|By Haresh Bakshi
The spelling: sruti (the first letter "s" as the diacritical Roman
symbol) has been used by Sir Monier-Williams, Walter Kaufmann, Ashok Da Ranade,
L. Subramaniam; shruti, by Alain Danielou, Swami Prajnananda and several
others. It is a question of how we represent the Sanskrit sound, as
in the English word shrewd , for transliteration into the Roman alphabet.
Lack of standardisation is the hallmark of Sanskrit terms. Shruti has
been variously translated as: microtone, microtonic interval, interval, step
etc. It is mainly determined through fine auditory perception or grasp.
The number of sounds falling within a scale is infinite; but the number which
can be differntiated (or perceived, or grasped) is 22. These 22 shruti-s
are further grouped into five classes, bringing in the concept that a shruti
is not only an auditory perception, but also a distinct expression to the
listener's mind. There is a broad agreement that shruti-s are not equal;
that the seven notes are the sounds selected from among these 22 shruti-s;
that each note is established on its first shruti; that shruti-s can be reproduced
on a string instrument, in terms of various vibrating lengths; that shruti-s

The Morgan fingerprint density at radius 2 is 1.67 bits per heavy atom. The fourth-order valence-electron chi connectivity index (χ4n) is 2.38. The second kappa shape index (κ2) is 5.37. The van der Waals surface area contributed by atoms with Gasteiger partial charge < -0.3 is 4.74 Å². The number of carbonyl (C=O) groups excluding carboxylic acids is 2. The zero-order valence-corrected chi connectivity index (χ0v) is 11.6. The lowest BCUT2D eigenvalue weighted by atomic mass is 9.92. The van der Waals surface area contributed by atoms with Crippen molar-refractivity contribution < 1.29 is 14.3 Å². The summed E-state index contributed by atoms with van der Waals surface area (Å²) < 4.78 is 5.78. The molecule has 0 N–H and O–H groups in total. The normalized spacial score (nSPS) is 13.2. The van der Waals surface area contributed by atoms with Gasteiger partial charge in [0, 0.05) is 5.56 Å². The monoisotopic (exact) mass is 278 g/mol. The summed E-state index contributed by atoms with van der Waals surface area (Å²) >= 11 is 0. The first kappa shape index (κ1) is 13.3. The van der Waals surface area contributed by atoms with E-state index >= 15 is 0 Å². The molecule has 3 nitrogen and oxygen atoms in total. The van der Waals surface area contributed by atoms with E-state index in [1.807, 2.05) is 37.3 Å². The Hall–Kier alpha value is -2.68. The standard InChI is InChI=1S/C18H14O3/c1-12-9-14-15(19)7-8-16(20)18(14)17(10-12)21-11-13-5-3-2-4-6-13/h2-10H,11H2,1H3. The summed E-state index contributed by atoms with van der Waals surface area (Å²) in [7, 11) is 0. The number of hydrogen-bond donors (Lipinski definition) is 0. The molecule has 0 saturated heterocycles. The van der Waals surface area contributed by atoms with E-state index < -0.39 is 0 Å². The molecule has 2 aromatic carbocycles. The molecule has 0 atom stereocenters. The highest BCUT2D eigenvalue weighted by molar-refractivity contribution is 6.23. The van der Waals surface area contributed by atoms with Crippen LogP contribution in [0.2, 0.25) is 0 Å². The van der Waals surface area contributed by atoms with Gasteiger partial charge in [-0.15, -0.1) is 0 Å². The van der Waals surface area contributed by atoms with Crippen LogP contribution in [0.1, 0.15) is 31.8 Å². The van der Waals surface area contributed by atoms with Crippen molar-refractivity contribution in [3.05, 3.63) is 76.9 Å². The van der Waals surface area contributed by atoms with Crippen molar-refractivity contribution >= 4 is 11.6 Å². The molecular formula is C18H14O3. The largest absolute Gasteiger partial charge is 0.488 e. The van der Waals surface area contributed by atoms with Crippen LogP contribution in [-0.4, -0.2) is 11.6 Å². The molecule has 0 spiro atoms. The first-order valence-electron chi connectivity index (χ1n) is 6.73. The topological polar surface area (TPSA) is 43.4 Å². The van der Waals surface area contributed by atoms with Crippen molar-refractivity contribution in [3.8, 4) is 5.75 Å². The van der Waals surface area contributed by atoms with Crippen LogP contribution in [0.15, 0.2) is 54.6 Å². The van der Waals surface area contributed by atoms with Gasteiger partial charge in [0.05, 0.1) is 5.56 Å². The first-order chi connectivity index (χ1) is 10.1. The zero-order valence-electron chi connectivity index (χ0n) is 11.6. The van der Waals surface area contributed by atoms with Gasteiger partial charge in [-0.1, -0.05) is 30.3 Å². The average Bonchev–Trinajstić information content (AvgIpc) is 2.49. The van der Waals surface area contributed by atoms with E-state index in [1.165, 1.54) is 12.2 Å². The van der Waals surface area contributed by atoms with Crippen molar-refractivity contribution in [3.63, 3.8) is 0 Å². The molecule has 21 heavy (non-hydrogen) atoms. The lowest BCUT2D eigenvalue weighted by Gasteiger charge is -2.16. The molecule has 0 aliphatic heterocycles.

can, therefore, be stated in terms of frequencies, though Indian music, being
truly modal, is built on the relationship of sounds with the tonic (also
called the reference note, key etc.).
The earliest mention appears to have been made in Bharat muni's Natyashastr
(about 500 B.C.). later references include Narada of Shiksha (1st century
A.D.), Kohala (quoted in Brihaddeshi) Dattila's Brihaddeshi, and several
later works. "samvaditaa" (consonance) is defined in terms of shruti-s
like this: The distances of 23, 13, and 9 shruti-s imply perfect consonances.
The distance of 23 shruti-s indicates the same note, but in the higher octave.
The 13-shruti distance shows the distance of the fifth, called shadja-panchama
bhaava. The 9-shruti distance means the distance of the fourth,
called shadja-madhyama bhaava.
The shruti-s may be grouped according to two scale types, or grama-s, namely
shadja grama, and madhyama grama:
Shadja grama: S 4 R 3 G 2 m
4 P 4 D 3 N 2
Madhyama grama: S 4 R 3 G 4 m 2
P 4 D 3 N 2
Shruti is a part of tonal concept. Talented singers use them, regularly
and unknowingly, as part of their musical repertoire. Quite often,
even the raga-s have their notes established on shruit-s, rather than the
usual notes. For example, the "komal Re" (Db, if Cis the tonic) of
the raga Todi, is really a microtene, lower than the usual location of "komal
Re" in the Indian scale. Even the singers of a capella, use the notes
of the harmonic scale, not the notes of the tempered scale; this is because
of absence of accompaniment on piano or any instrument with fixed, tempered
scale. So, singing correct microtones comes naturally to the voice
of a talented singer.